Ever since I realized as a kid, while poring over the liner notes of the Bob Marley - Songs of Freedom boxed set, that writing about music was a viable career choice, one of my greatest desires has been to write about U2. The band has been a major part of my life for as long as I can remember, and I'm thrilled to have this opportunity to contribute a little something to the fantastic online community that's been built around the band.

Home Forums U2 101 – Bullet the Blue Sky

This topic contains 5 replies, has 4 voices, and was last updated by  Chris 5 months, 3 weeks ago.

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  • #7956

    broadsword
    Moderator

    “Bullet the Blue Sky” is one of those songs that I always like to think of as belonging to U2-fandom. There are some songs, like “Beautiful Day”, “One
    [See the full post at: U2 101 - Bullet the Blue Sky]

    #7963

    joepit
    Moderator

    Bullet the Blue Sky ROCKS!!!! I agree that the bluesy version missed its mark, unlike the fighter jets with their red, orange glow. Great song live.

    #7977

    Chris
    Participant

    WHAT?????? Nothing About Edge’s Ripping Solo from the Zoo TV-Tour On ???? Rewrite it !

    Indeed…Larry’s Heaviness proves WHY U2 must not fall into the Invisible-puddle, it’s so wrong….I, too, when listening to the song on my headphones can hear how the sound of the drums hit by Larry creates more and more layers as Larry hits them harder and harder and you can truly hear his sticks speeding through the air furiously !!!!

    #7978

    Pam
    Participant

    The ferocity of Bullet The Blue Sky has stirred and fascinated me since I have heard The Joshua Tree for the first time. With his guitar sounds The Edge truly visualises the lyrics, his notes let me see those fighter planes Bono sings about in my imagination. The rhythm section provides much more than just stability, because Adam and Larry contribute tone colours that are essential for the effect of the music. The raw expression of anger mixed with fear is stunning and all those emotions are audible in Larry´s heavy drumbeats. Without doubt, U2 reached a high point of musical intensity with the Zoo TV version of that song.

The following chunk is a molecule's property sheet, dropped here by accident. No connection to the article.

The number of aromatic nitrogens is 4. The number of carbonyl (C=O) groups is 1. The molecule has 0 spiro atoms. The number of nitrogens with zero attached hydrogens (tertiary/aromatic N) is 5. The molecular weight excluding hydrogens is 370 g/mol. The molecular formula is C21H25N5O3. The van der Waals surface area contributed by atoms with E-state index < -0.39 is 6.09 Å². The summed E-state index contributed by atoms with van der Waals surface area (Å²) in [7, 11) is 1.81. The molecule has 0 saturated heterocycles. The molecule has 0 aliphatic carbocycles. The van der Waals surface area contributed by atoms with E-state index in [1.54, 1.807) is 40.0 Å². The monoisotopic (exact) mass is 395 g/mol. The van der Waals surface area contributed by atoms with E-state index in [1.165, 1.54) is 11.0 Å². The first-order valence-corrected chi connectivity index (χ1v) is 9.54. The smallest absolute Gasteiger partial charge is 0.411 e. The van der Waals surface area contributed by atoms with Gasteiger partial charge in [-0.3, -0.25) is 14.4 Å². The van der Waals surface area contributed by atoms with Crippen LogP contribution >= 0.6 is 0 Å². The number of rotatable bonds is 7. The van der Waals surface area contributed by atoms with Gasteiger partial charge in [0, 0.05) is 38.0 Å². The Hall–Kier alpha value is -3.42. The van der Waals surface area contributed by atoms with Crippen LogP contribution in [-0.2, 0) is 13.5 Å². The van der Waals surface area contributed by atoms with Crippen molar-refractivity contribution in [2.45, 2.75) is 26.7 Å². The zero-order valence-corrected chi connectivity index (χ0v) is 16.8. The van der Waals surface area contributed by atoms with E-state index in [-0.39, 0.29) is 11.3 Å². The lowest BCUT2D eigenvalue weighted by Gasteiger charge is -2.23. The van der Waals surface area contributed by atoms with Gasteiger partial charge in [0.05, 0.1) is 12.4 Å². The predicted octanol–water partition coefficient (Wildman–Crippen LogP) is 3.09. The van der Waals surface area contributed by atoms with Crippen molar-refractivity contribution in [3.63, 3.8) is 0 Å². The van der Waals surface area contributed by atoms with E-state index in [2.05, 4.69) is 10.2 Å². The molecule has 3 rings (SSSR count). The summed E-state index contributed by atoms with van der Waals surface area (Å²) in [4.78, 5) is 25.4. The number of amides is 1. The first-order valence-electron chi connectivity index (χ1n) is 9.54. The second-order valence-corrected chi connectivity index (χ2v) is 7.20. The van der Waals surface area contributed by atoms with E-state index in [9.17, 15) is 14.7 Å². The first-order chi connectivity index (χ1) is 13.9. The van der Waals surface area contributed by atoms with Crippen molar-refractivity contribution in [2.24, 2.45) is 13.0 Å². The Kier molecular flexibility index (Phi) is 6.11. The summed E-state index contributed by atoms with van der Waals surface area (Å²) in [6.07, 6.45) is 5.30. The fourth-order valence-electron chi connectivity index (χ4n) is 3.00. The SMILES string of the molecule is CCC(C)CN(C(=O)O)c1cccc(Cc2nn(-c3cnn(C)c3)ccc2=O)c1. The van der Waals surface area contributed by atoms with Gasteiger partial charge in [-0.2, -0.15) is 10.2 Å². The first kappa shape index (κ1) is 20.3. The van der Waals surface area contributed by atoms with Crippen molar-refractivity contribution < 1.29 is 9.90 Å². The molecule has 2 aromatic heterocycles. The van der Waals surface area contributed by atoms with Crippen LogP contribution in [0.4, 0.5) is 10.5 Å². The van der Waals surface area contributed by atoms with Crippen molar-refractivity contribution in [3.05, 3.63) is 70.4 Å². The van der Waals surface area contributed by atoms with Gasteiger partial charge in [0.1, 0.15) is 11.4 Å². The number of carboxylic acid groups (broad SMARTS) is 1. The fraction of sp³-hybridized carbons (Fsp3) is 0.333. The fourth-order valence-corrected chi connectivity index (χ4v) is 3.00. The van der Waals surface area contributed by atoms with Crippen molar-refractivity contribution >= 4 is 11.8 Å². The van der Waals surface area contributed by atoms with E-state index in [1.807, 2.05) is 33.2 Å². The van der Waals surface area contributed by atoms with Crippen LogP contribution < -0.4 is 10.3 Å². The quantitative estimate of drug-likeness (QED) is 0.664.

#7979

    Chris
    Participant

    In my opinion, U2 defeat the darkness and badness in the world on this song…this song always makes me get over the troubles I have in my life…Both Album, Both Live versions are Great (especially the long Edge solo ones!) !!!!

    #7985

    Chris
    Participant

    I think that the Vertigo-Version is Great in its own way…the worst version of those you posted is the first…I think one of the best Vertigo versions of it is the one from Amsterdam, it’s worth checking out, I don’t know if it’s still available on youtube, it was years ago when I listened to it ! I’m in a terrible lack of words today…I often make long comments about Bullet the Blue Sky in my head at night but they shortly vanish…I think I wrote a comment somewhere when asked what does the song make me feel but I don’t remember where…